US v. Pierce Yarnell Brown


UNPUBLISHED PER CURIAM OPINION filed. Originating case number: 7:15-cr-00074-GEC-1 Copies to all parties and the district court/agency. [1000013426].. [16-4410]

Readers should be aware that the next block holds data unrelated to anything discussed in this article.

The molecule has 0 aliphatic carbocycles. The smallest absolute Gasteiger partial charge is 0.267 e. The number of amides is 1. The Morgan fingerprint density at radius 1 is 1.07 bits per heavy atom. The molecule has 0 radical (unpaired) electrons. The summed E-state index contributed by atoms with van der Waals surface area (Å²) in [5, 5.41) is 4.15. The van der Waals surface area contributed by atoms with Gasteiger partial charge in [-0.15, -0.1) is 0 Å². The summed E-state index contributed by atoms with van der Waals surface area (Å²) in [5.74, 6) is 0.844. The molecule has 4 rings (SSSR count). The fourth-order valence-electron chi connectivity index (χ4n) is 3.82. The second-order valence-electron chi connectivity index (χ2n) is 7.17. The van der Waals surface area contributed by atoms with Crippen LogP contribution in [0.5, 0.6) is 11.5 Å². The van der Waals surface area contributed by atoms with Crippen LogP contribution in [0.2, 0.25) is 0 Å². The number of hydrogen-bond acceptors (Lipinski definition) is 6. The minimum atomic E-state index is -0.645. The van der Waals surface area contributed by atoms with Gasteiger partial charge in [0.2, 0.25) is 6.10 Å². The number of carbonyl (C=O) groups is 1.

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Appeal: 16-4410 Doc: 22 Filed: 01/31/2017 Pg: 1 of 5 UNPUBLISHED UNITED STATES COURT OF APPEALS FOR THE FOURTH CIRCUIT No. 16-4410 UNITED STATES OF AMERICA, Plaintiff – Appellee, v. PIERCE YARNELL BROWN, Defendant - Appellant. Appeal from the United States District Court for the Western District of Virginia, at Roanoke. Glen E. Conrad, Chief District Judge. (7:15-cr-00074-GEC-1) Submitted: January 26, 2017 Decided: January 31, 2017 Before WILKINSON, SHEDD, and DIAZ, Circuit Judges. Affirmed by unpublished per curiam opinion. Larry W. Shelton, Federal Public Defender, Randy V. Cargill, Assistant Federal Public Defender, Roanoke, Virginia, for Appellant. John P. Fishwick, Jr., United States Attorney, Ashley B. Neese, Assistant United States Attorney, Roanoke, Virginia, for Appellee. Unpublished opinions are not binding precedent in this circuit. Appeal: 16-4410 Doc: 22 Filed: 01/31/2017 Pg: 2 of 5 PER CURIAM: Pierce Yarnell Brown appeals his conviction for possession of a firearm by a convicted felon. He challenges the denial of his motion to suppress the firearm, arguing that the officer lacked probable cause to search his moped. We disagree, and thus, we affirm Brown’s conviction. In reviewing a district court’s ruling on a motion to suppress, we defer to the district court’s factual findings, setting them aside only if clearly erroneous, and review its legal conclusions de novo. 331, 338 (4th Cir. 2009). United States v. Blake, 571 F.3d When the district court has denied a motion to suppress, “the evidence must be construed in the light most favorable to the Government.” United States v. Uzenski, 434 F.3d 690, 704 (4th Cir. 2006). Warrantless searches “are per se unreasonable under the Fourth Amendment—subject only to a few specifically established and U.S. well-delineated 565, omitted). 580 exceptions.” (1991) (internal California quotation v. marks Acevedo, and 500 citation One exception to the warrant requirement concerns automobiles because of their inherent mobility and the risk that contraband inside the vehicle obtained a search warrant. 390-91 (1985). could disappear while officers California v. Carney, 471 U.S. 386, “If a car is readily mobile and probable cause exists to believe it contains contraband, the Fourth Amendment 2 Appeal: 16-4410 . . Doc: 22 . Filed: 01/31/2017 permits police to Pg: 3 of 5 search the vehicle without more.” Maryland v. Dyson, 527 U.S. 465, 467 (1999) (internal quotation marks and citation omitted); Carney, 471 U.S. at 393-94 (noting that vehicle exception should apply to all “movable vessels” subject to Government licensing and inspection). Probable cause to search exists if, given the totality of the circumstances, there is a “fair probability that contraband or evidence of a crime will be found in a particular place.” 462 U.S. 213, 238 (1983). Illinois v. Gates, Whether the warrantless search is of an automobile or of a closed container within an automobile, the limitation is the same: the object probable the scope of the search is “defined by of the search cause to believe and the that places it may in be which there found.” is United States v. Ross, 456 U.S. 798, 824 (1982). The district court found probable cause based on the small amount of marijuana recovered from Brown’s person, as well as Brown’s nervous behavior and his location in a high crime area. Brown relies on our decision in United States v. Baker, 719 F.3d 313 (4th Cir. 2013). In Baker, Baker’s passenger was found in possession of heroin, crack cocaine, and a digital scale. On the basis of this and the passenger’s behavior (trying to walk away, struggling Baker’s car and with police seized marijuana, and a handgun. officers), heroin, crack Id. at 315. 3 the police cocaine, searched methadone, We held that probable Appeal: 16-4410 Doc: 22 Filed: 01/31/2017 Pg: 4 of 5 cause exists to search a vehicle when “a police officer lawfully searches a vehicle’s recent occupant and finds contraband on his person.” Id. at 319. Brown contends that, while this statement is broad, the facts of Baker are much narrower and the case should be understood to hold only that such a search is proper when, as in Baker, items are found “indicating involvement in the drug trade” prior to the search. Id. Brown also contends that his nervousness was of “limited significance” because most citizens would be nervous when confronted by the police. See United States v. Wald, 216 F.3d 1222, 1227 (10th Cir. 2000). Thus, Brown asserts that a small amount of marijuana found on the believe This driver the is insufficient vehicle argument contains finds no to provide evidence support in probable criminal of our cause activity. precedent that to the detection of marijuana odor is sufficient to establish probable cause. United States v. Palmer, 820 F.3d 640, 650 (4th Cir. 2016). Further, other circuits have found contrary to Brown’s assertion. See United States v. Johnson, 383 F.3d 538, 545-46 (7th Cir. 2004) (finding that “discovery of a banned substance (drugs) on Johnson’s person clearly provided . . . probable cause to search the trunk of the vehicle . . . since the officer had a reasonable basis for believing that more drugs or other illegal States contraband v. Parker, may 72 have F.3d been concealed 1444, 1450-51 4 inside”); (10th Cir. United 1995) Appeal: 16-4410 Doc: 22 (finding probable marijuana (powder Filed: 01/31/2017 cause combined residue with and to Pg: 5 of 5 search trunk corroborating marijuana based evidence cigarette found on of on smell of contraband occupant)). Finally, probable cause in this case did not rest solely on the discovery of marijuana on Brown’s person; the officer also noted that Brown was unusually nervous and that Brown was stopped in an area known for drug trafficking. Given the totality of the circumstances, we find that the officer had probable cause to search Brown’s moped. * For dispense these reasons, with oral contentions are we affirm argument adequately Brown’s because presented in the the conviction. facts We and legal materials before this court and argument would not aid the decisional process. AFFIRMED * The district court also upheld the search finding that the firearm would have been inevitably discovered during an inventory search of the moped. Brown challenges the towing of his moped as violative of police procedure. Because we find that probable cause existed to search Brown’s moped, we decline to address this issue. 5